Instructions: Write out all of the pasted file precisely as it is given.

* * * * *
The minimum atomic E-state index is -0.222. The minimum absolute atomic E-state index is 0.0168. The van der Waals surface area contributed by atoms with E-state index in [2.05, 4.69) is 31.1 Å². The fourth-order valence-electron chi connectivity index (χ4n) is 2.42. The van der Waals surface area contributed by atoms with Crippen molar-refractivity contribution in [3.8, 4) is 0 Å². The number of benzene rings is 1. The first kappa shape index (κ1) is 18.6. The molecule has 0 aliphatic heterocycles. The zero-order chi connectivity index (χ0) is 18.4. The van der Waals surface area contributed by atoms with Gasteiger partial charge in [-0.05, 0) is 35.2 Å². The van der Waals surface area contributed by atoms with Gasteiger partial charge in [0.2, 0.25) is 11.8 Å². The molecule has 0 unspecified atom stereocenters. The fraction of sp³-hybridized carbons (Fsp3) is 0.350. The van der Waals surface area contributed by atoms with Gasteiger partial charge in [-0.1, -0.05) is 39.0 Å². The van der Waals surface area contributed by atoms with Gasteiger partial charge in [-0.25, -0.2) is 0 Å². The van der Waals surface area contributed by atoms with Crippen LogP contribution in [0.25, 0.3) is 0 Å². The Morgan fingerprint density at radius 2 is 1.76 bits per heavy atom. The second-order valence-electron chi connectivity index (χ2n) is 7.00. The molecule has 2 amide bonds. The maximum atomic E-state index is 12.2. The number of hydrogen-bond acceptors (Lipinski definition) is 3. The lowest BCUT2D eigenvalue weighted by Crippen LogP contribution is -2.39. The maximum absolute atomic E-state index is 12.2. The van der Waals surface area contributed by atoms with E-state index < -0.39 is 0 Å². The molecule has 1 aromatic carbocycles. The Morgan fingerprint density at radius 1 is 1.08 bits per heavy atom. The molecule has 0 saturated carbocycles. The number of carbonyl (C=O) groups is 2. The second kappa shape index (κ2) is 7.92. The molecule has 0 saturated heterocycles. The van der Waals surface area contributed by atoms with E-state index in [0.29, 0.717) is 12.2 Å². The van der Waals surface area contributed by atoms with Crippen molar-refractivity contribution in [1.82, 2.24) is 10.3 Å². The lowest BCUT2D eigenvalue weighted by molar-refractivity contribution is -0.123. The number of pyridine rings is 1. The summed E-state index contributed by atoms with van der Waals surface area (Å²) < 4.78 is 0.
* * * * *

The minimum atomic E-state index is -0.222. The minimum absolute atomic E-state index is 0.0168. The van der Waals surface area contributed by atoms with E-state index in [2.05, 4.69) is 31.1 Å². The fourth-order valence-electron chi connectivity index (χ4n) is 2.42. The van der Waals surface area contributed by atoms with Crippen molar-refractivity contribution in [3.8, 4) is 0 Å². The number of benzene rings is 1. The first kappa shape index (κ1) is 18.6. The molecule has 0 aliphatic heterocycles. The zero-order chi connectivity index (χ0) is 18.4. The van der Waals surface area contributed by atoms with Gasteiger partial charge in [-0.05, 0) is 35.2 Å². The van der Waals surface area contributed by atoms with Gasteiger partial charge in [0.2, 0.25) is 11.8 Å². The molecule has 0 unspecified atom stereocenters. The fraction of sp³-hybridized carbons (Fsp3) is 0.350. The van der Waals surface area contributed by atoms with Gasteiger partial charge in [-0.1, -0.05) is 39.0 Å². The van der Waals surface area contributed by atoms with Gasteiger partial charge in [-0.25, -0.2) is 0 Å². The van der Waals surface area contributed by atoms with Crippen LogP contribution in [0.25, 0.3) is 0 Å². The Morgan fingerprint density at radius 2 is 1.76 bits per heavy atom. The second-order valence-electron chi connectivity index (χ2n) is 7.00. The molecule has 2 amide bonds. The maximum atomic E-state index is 12.2. The number of hydrogen-bond acceptors (Lipinski definition) is 3. The lowest BCUT2D eigenvalue weighted by Crippen LogP contribution is -2.39. The maximum absolute atomic E-state index is 12.2. The van der Waals surface area contributed by atoms with E-state index < -0.39 is 0 Å². The molecule has 1 aromatic carbocycles. The Morgan fingerprint density at radius 1 is 1.08 bits per heavy atom. The molecule has 0 saturated carbocycles. The number of carbonyl (C=O) groups is 2. The second kappa shape index (κ2) is 7.92. The molecule has 0 saturated heterocycles. The van der Waals surface area contributed by atoms with E-state index in [0.29, 0.717) is 12.2 Å². The van der Waals surface area contributed by atoms with Crippen molar-refractivity contribution in [1.82, 2.24) is 10.3 Å². The lowest BCUT2D eigenvalue weighted by molar-refractivity contribution is -0.123. The number of pyridine rings is 1. The summed E-state index contributed by atoms with van der Waals surface area (Å²) < 4.78 is 0.